The wondrous works of him that is perfect in wisdom?
How thy garments become warm,

When he maketh the earth sultry by his south wind?
Canst thou like him spread out the sky,

Firm like a molten mirror?

Teach us what we shall say to him,

For we cannot address him by reason of darkness.
If I speak, will it be told him?

Verily if a man speak to him, he will be consumed.

Men cannot look upon the light, When it is bright in the skies, When the wind hath passed over them, and made them clear,

And a golden splendour cometh from the firmament,— But with God is terrible majesty!

The Almighty, we cannot find him out ;
He is excellent in power and justice,

Perfect in righteousness, but he giveth no account of his doings.

Therefore let men fear him,

Whom none of the men of wisdom can behold.

Then spake Jehovah to Job out of the whirlwind, and said:

Who is this, that darkeneth my counsels by words without knowledge?

Gird up thy loins like a man;

I will ask thee, and answer thou me.

Where wast thou, when I laid the foundations of the earth? Declare, since thou hast such knowledge!

Who fixed its dimensions, since thou knowest!

Or who stretched out the line upon it!
Upon what were its foundations fixed?
And who laid its corner stone,
When the morning stars sang together,
And all the sons of God shouted for joy?





Hast thou ever commanded the morning,
Or caused the day-spring to know its place,-
That they should lay hold of the ends of the earth,
And shake the wicked out of it?



It is changed as wax by the seal;

And all things stand forth as in rich apparel./
But from the wicked their light is withheld,
And the high raised arm is broken.

Hast thou penetrated to the springs of the sea,
And walked through the recesses of the deep?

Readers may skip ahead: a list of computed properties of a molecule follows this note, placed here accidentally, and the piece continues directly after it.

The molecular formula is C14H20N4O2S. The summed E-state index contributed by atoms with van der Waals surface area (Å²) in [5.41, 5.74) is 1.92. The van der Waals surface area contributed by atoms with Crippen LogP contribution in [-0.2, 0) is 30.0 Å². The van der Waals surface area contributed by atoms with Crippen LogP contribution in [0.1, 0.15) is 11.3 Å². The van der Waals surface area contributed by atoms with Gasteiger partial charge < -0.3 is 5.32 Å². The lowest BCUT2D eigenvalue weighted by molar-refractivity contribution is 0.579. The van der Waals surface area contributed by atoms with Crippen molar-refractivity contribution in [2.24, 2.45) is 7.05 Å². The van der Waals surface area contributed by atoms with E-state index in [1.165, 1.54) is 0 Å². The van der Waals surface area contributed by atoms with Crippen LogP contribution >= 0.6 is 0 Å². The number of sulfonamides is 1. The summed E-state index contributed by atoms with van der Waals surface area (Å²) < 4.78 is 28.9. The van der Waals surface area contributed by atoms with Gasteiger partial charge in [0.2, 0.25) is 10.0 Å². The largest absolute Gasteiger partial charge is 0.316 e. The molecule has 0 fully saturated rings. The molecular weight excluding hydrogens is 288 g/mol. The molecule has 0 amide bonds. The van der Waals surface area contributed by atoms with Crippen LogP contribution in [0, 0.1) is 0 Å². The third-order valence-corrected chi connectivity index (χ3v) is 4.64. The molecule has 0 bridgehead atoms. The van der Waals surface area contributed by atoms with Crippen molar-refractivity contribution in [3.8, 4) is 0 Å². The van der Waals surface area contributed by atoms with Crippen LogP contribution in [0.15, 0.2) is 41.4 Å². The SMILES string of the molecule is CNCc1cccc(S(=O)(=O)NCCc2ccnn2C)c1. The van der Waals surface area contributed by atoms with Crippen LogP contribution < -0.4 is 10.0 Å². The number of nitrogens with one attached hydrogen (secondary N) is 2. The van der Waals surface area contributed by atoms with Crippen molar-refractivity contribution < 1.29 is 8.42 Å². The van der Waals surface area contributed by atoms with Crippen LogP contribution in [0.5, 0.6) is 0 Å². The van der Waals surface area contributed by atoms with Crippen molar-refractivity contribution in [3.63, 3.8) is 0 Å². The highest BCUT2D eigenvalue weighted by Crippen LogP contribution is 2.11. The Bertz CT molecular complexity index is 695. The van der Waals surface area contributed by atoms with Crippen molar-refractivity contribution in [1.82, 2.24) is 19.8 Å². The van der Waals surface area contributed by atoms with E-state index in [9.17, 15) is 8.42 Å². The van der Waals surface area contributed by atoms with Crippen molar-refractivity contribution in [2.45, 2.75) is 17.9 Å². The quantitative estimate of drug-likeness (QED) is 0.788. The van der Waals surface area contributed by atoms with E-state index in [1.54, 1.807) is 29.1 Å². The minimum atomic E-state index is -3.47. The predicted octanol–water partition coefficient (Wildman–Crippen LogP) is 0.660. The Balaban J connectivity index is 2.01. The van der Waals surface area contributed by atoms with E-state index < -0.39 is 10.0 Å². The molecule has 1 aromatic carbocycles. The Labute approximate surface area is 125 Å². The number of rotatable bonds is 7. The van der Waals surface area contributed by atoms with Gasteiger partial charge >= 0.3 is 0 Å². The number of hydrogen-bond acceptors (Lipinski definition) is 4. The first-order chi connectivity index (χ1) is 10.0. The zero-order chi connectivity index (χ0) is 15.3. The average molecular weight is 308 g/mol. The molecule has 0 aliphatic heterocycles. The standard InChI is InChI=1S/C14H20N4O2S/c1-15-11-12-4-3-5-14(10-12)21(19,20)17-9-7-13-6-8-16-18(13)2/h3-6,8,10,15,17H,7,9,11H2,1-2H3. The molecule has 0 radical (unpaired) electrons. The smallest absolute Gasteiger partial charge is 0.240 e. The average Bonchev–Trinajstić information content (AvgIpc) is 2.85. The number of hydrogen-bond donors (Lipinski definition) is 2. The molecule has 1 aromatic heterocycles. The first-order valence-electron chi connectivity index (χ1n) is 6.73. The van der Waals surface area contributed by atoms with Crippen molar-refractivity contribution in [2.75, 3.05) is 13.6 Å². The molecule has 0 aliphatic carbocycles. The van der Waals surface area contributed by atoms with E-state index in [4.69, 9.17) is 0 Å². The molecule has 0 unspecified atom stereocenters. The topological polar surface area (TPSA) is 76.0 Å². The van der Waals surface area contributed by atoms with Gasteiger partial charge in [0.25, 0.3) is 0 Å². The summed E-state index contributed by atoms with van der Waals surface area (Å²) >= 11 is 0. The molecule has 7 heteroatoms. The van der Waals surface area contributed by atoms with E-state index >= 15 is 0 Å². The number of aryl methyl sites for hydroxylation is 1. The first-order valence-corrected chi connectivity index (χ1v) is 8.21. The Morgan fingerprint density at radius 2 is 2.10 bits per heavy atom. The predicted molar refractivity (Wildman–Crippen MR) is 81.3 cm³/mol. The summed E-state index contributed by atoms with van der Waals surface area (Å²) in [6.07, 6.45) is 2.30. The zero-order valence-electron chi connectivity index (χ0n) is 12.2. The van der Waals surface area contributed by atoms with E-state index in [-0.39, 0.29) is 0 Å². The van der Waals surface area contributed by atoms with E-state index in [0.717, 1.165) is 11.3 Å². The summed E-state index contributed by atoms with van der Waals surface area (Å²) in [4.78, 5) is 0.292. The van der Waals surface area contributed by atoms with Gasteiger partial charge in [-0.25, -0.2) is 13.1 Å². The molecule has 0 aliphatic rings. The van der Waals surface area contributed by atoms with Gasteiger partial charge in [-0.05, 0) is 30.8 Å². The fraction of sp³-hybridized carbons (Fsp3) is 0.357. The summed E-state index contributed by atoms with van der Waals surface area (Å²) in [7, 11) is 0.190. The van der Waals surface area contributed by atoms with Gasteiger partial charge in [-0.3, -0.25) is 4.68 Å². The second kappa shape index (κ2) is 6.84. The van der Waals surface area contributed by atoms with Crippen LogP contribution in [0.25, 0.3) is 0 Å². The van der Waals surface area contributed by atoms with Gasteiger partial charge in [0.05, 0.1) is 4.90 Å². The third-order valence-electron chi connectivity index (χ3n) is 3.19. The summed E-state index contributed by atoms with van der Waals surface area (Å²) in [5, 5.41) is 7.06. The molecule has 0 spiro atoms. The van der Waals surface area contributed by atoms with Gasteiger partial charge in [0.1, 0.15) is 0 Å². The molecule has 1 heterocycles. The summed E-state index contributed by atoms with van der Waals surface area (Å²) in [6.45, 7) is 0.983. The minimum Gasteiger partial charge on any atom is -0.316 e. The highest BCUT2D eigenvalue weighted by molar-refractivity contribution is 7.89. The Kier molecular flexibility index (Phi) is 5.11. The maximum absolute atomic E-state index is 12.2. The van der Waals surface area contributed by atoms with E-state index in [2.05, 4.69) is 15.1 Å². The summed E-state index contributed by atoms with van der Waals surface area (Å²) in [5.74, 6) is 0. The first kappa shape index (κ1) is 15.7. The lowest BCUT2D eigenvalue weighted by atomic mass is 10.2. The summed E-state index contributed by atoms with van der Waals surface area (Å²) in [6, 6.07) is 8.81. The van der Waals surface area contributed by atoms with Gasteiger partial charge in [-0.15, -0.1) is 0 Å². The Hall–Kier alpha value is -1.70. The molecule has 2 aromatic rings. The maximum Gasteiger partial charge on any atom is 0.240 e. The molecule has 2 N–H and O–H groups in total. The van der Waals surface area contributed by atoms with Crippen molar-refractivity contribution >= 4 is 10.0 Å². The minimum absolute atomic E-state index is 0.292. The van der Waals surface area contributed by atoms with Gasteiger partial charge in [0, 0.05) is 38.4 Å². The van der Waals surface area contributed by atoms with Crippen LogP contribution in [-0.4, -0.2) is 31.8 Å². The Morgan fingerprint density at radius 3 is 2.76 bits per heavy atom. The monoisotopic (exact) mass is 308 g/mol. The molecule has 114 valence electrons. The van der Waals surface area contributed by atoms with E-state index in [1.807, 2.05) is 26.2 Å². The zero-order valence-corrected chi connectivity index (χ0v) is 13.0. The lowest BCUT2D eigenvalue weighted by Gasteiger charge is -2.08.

Have the gates of death been disclosed to thee,
And hast thou seen the gates of the shadow of death?
Hast thou discovered the breadth of the earth?
Declare, since thou knowest it all!

Where is the way to the abode of light?
And darkness, where is its dwelling place,
That thou mayest lead each of them to its boundary,
And know the paths to its mansion?
Surely thou knowest! for thou wast then born!
And the number of thy years is great!

Hast thou entered the storehouses of the snow,
Or seen the treasures of the hail?
Which I have reserved against the time of trouble,
Against the day of battle and war.

Where is the way, by which light is distributed,
And the east wind let loose upon the earth?
Who hath prepared a channel for the rain,
And a path for the glittering thunderbolt,
To give rain to the land without an inhabitant,
To the wilderness, where is no man;

To satisfy the desolate and waste ground,

And cause the bud of the tender herb to spring forth?







Canst thou bind the sweet influences of the Pleiades, Or loosen the bands of Orion?

Canst thou lead forth Mazzaroth in its season,
Or guide Arcturus with his sons?

Knowest thou the ordinances of the heavens?
Hast thou appointed their dominion over the earth?
Canst thou lift up thy voice to the clouds,

So that abundance of waters will cover thee?
Canst thou send forth lightn ngs? Will they go?
Will they say to thee, "Here we are?"
Who hath imparted understanding to clouds,
And given to meteors intelligence?
Who numbereth the clouds in wisdom?
And who poureth out the bottles of heaven,
When the dust is formed into a solid mass,
And the clods cleave fast together?